Scott Weiland has seen the newest incarnation of Stone Temple Pilots — one minus him, plus Linkin Park’s Chester Bennington — and he’s not happy.
In a message posted to his website addressed to his fans, the ex-frontman of the ’90s rock icons rails against his former bandmates, calling the band that performed last weekend “not Stone Temple Pilots.”
“Like everybody else out there, I read about my band, Stone Temple Pilots, and their recent performance this past weekend with a new singer,” Weiland wrote. “To tell you the truth, it took me by surprise. And it hurt.”
According to Weiland, the three remaining original band members: Eric Kretz and brothers Robert and Dean DeLeo, were “wrong” to perform as Stone Temple Pilots with Bennington during surprise performances at KROQ Weenie Roast in Los Angeles and at the Live 105 BFD festival near San Francisco, saying that the band doesn’t have the legal right to present itself as Stone Temple Pilots because he’s “still a member of the band.”
There’s conflicting reports as to whether or not that’s the case. In February, it was reported that the rest of the band had “terminated” Weiland from his duties as lead singer. However, Weiland later told Spin magazine that he hadn’t been fired, adding through TMZ that the band apparently lied about the firing in order to boost ticket sales.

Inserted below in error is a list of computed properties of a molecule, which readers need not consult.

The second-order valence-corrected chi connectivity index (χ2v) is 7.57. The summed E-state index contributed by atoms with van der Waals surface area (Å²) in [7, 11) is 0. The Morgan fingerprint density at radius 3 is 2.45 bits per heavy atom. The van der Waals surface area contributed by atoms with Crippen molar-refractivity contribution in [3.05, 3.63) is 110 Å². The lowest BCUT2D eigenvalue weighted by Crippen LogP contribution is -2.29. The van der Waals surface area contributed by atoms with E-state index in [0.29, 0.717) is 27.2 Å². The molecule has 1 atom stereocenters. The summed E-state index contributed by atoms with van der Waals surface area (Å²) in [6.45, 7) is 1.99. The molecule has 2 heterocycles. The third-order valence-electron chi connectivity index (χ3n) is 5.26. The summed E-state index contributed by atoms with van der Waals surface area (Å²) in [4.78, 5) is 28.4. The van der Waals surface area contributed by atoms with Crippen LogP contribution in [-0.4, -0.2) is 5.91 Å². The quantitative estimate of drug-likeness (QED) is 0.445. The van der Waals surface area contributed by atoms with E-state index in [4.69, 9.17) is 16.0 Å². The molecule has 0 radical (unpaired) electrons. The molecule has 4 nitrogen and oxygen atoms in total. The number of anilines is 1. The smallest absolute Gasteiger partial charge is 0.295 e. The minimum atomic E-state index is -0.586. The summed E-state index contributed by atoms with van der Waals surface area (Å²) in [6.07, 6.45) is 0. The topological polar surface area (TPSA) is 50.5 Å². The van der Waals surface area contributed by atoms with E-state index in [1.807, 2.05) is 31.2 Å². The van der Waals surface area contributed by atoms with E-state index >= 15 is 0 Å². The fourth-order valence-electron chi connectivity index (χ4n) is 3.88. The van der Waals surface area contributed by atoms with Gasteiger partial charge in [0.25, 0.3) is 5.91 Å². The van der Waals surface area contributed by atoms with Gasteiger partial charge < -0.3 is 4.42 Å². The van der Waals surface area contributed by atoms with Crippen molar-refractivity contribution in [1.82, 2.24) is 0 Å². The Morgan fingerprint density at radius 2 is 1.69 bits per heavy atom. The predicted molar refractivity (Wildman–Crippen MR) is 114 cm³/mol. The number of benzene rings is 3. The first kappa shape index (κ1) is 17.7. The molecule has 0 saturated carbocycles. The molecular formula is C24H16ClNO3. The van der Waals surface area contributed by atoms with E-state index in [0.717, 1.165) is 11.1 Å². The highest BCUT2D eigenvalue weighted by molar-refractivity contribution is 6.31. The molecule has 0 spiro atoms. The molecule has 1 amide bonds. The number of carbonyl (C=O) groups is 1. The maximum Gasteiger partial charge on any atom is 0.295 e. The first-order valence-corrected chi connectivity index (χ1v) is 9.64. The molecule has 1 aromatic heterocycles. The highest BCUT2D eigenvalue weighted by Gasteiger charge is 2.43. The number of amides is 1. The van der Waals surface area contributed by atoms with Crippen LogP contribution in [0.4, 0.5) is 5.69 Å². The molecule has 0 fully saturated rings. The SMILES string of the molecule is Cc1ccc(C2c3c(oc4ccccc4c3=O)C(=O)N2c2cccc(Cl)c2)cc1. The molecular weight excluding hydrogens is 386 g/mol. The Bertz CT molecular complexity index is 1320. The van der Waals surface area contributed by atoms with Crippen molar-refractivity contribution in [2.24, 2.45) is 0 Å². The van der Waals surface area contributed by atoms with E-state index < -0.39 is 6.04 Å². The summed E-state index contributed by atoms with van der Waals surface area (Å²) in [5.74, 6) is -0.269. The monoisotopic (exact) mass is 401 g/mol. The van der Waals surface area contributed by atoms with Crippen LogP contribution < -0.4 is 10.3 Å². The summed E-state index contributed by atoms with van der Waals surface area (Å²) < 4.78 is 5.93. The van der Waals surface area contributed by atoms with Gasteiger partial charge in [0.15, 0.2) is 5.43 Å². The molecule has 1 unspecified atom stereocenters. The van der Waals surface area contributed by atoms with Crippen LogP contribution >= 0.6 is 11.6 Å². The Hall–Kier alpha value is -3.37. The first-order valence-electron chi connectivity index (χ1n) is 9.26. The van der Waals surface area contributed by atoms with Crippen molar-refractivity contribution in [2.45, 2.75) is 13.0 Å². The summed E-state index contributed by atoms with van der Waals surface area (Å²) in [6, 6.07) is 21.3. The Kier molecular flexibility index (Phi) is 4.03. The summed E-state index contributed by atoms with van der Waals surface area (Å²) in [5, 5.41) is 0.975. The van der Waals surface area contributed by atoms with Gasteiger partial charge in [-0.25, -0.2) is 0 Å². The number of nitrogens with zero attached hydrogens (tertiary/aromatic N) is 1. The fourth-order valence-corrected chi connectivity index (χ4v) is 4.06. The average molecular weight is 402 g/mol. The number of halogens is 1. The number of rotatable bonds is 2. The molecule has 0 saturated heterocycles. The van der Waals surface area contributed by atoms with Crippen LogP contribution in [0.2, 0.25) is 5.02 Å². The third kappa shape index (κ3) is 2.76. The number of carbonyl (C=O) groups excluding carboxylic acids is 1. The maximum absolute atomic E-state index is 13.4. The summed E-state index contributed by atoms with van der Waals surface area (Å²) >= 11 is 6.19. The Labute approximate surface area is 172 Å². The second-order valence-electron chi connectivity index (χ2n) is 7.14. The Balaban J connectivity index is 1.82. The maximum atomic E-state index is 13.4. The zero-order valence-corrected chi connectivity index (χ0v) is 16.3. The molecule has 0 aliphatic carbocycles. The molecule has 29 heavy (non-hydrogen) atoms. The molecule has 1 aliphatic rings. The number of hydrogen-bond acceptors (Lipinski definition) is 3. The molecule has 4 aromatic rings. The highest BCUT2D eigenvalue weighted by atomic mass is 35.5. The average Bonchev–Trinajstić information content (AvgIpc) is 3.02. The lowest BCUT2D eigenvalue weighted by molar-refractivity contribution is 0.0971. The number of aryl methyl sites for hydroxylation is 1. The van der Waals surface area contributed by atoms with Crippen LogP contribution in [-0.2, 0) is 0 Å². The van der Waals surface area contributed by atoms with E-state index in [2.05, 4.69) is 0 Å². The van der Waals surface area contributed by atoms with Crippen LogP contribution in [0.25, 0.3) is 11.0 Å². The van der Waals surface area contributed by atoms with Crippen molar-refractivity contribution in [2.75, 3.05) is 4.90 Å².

Weiland is sticking to his guns. In addition to questioning the legality of the performances, he also said his former bandmates “don’t have the ethical right to call themselves Stone Temple Pilots because it’s misleading and dishonest to the millions of fans that have followed us for so many years”
Weiland’s statement comes a day after the rest of Stone Temple Pilots filed a lawsuit against its former frontman, accusing him of misusing the band’s name to further his solo career. Weiland also disputed this claim. “When I tour on my own, it’s never as Stone Temple Pilots,” he wrote. “It’s as Scott Weiland. The fans deserve to know what they’re getting.”
However, he doesn’t appear to hold issue with the band hiring Bennington as its frontman, calling the decision “their prerogative.”
“I don’t give a f— what they call themselves,” Weiland wrote, “but it’s not Stone Temple Pilots.
“But don’t give up on STP,” he ended the letter. “I know I haven’t.”